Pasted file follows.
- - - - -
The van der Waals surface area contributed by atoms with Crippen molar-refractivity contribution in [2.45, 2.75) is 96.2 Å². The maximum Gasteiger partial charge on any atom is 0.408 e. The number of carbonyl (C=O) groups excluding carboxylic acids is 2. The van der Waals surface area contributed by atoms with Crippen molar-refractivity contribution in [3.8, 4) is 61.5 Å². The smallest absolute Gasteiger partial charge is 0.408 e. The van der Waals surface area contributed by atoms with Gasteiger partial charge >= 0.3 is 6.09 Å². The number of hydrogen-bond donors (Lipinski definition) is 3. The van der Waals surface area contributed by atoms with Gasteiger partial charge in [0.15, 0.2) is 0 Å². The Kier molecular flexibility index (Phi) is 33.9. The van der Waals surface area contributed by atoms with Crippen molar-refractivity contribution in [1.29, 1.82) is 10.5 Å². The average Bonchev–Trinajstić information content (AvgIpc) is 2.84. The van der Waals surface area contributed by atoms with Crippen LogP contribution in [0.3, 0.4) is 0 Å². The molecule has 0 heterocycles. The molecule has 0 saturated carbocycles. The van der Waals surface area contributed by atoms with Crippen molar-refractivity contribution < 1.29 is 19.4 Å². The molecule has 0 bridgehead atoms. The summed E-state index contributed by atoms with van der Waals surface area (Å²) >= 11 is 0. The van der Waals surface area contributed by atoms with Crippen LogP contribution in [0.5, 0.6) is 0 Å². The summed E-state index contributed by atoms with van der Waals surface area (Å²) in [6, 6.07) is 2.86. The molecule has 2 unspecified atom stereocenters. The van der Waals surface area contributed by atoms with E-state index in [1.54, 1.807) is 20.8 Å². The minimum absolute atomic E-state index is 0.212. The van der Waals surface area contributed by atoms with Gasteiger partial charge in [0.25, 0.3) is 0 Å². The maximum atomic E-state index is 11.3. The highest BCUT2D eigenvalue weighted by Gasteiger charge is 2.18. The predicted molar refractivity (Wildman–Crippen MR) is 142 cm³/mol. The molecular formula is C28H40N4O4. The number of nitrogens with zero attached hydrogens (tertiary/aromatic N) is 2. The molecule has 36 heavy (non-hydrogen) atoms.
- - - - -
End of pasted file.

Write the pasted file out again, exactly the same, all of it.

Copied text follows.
The van der Waals surface area contributed by atoms with Crippen molar-refractivity contribution in [2.45, 2.75) is 96.2 Å². The maximum Gasteiger partial charge on any atom is 0.408 e. The number of carbonyl (C=O) groups excluding carboxylic acids is 2. The van der Waals surface area contributed by atoms with Crippen molar-refractivity contribution in [3.8, 4) is 61.5 Å². The smallest absolute Gasteiger partial charge is 0.408 e. The van der Waals surface area contributed by atoms with Gasteiger partial charge >= 0.3 is 6.09 Å². The number of hydrogen-bond donors (Lipinski definition) is 3. The van der Waals surface area contributed by atoms with Gasteiger partial charge in [0.15, 0.2) is 0 Å². The Kier molecular flexibility index (Phi) is 33.9. The van der Waals surface area contributed by atoms with Crippen molar-refractivity contribution in [1.29, 1.82) is 10.5 Å². The average Bonchev–Trinajstić information content (AvgIpc) is 2.84. The van der Waals surface area contributed by atoms with Crippen LogP contribution in [0.3, 0.4) is 0 Å². The molecule has 0 heterocycles. The molecule has 0 saturated carbocycles. The van der Waals surface area contributed by atoms with Crippen molar-refractivity contribution < 1.29 is 19.4 Å². The molecule has 0 bridgehead atoms. The summed E-state index contributed by atoms with van der Waals surface area (Å²) >= 11 is 0. The van der Waals surface area contributed by atoms with Crippen LogP contribution in [0.5, 0.6) is 0 Å². The summed E-state index contributed by atoms with van der Waals surface area (Å²) in [6, 6.07) is 2.86. The molecule has 2 unspecified atom stereocenters. The van der Waals surface area contributed by atoms with E-state index in [1.54, 1.807) is 20.8 Å². The minimum absolute atomic E-state index is 0.212. The van der Waals surface area contributed by atoms with Gasteiger partial charge in [0.25, 0.3) is 0 Å². The maximum atomic E-state index is 11.3. The highest BCUT2D eigenvalue weighted by Gasteiger charge is 2.18. The predicted molar refractivity (Wildman–Crippen MR) is 142 cm³/mol. The molecular formula is C28H40N4O4. The number of nitrogens with zero attached hydrogens (tertiary/aromatic N) is 2. The molecule has 36 heavy (non-hydrogen) atoms.